Today, June 28th, French President Francois Hollande said that the government can offer its point of view only after Peugeot’s executives and shareholders will set out plans for the automaker’s future.
“First, it’s up to the shareholders and Peugeot’s managers to comment,” Hollande told journalists after an EU summit in Brussels. “I leave it up to the shareholders and the managers to make a statement. Then the state can make a statement.”
Yesterday, Reuters published a report according to which the Peugeot founding family is wiling to give up control on the close-to-end French automaker, as it tries to revive strategy for a closer tie-up with GM, the US automaker which recently said it has no plans to make further investment in the troubled company.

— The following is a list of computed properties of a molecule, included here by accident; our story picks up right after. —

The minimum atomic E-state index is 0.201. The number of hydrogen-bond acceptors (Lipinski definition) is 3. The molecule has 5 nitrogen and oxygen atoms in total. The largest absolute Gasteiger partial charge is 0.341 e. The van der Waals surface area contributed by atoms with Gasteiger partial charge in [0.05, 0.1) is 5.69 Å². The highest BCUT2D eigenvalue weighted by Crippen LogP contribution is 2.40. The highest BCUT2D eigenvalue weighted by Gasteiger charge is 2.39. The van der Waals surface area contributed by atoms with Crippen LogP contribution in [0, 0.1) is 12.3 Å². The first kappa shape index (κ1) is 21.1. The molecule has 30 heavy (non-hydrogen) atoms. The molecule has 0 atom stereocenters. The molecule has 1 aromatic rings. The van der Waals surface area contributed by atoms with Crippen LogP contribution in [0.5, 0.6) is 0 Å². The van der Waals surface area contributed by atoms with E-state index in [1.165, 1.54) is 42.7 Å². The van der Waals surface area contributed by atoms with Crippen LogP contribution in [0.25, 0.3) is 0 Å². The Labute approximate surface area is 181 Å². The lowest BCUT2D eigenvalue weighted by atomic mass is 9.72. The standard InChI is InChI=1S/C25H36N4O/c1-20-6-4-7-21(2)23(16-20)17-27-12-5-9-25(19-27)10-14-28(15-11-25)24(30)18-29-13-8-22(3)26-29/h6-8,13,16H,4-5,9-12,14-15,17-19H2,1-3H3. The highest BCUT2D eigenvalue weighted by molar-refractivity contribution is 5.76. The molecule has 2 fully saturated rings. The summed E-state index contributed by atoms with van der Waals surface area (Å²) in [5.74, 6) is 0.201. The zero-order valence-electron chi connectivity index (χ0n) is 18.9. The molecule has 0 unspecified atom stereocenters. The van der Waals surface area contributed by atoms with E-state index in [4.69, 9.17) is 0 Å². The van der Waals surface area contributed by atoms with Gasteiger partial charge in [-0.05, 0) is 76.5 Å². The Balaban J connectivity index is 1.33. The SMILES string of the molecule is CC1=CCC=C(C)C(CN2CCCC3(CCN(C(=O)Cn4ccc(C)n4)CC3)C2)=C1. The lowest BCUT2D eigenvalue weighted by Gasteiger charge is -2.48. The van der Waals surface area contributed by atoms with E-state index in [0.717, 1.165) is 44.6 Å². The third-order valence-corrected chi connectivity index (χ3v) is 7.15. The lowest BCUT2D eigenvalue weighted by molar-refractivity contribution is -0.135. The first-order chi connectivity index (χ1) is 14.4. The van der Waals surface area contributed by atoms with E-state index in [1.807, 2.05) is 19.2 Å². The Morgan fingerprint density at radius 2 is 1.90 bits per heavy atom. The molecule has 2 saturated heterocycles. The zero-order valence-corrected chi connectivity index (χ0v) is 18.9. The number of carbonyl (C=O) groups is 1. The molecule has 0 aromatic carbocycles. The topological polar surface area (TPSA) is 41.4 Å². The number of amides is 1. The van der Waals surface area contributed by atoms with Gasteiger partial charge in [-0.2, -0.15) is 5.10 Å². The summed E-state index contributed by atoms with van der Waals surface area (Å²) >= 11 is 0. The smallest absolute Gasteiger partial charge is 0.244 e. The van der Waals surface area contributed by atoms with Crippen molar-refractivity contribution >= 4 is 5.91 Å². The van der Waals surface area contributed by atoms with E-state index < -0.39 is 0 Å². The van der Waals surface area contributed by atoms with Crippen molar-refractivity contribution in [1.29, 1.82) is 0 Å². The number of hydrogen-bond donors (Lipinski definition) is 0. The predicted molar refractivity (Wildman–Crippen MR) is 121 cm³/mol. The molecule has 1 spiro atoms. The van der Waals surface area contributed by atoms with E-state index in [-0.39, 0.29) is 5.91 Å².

“We have no intention of investing additional funds into PSA at this time,” a GM spokesman said in an email on Thursday.
The Peugeot family, which currently has a 38.1% shareholder vote, is willing to give up the company if necessary. The family has been the main problem why the company has not succeeded, as their jealously guarded the automaker’s independence.
Analysts predict that in 2013 the auto market in Europe will shrink for the 6th consecutive year, and a slight recovery is expected in the final quarter. Peugeot’s sales in May dropped 13%, Renault fell 10% and GM and Fiat both reported a drop of 11%.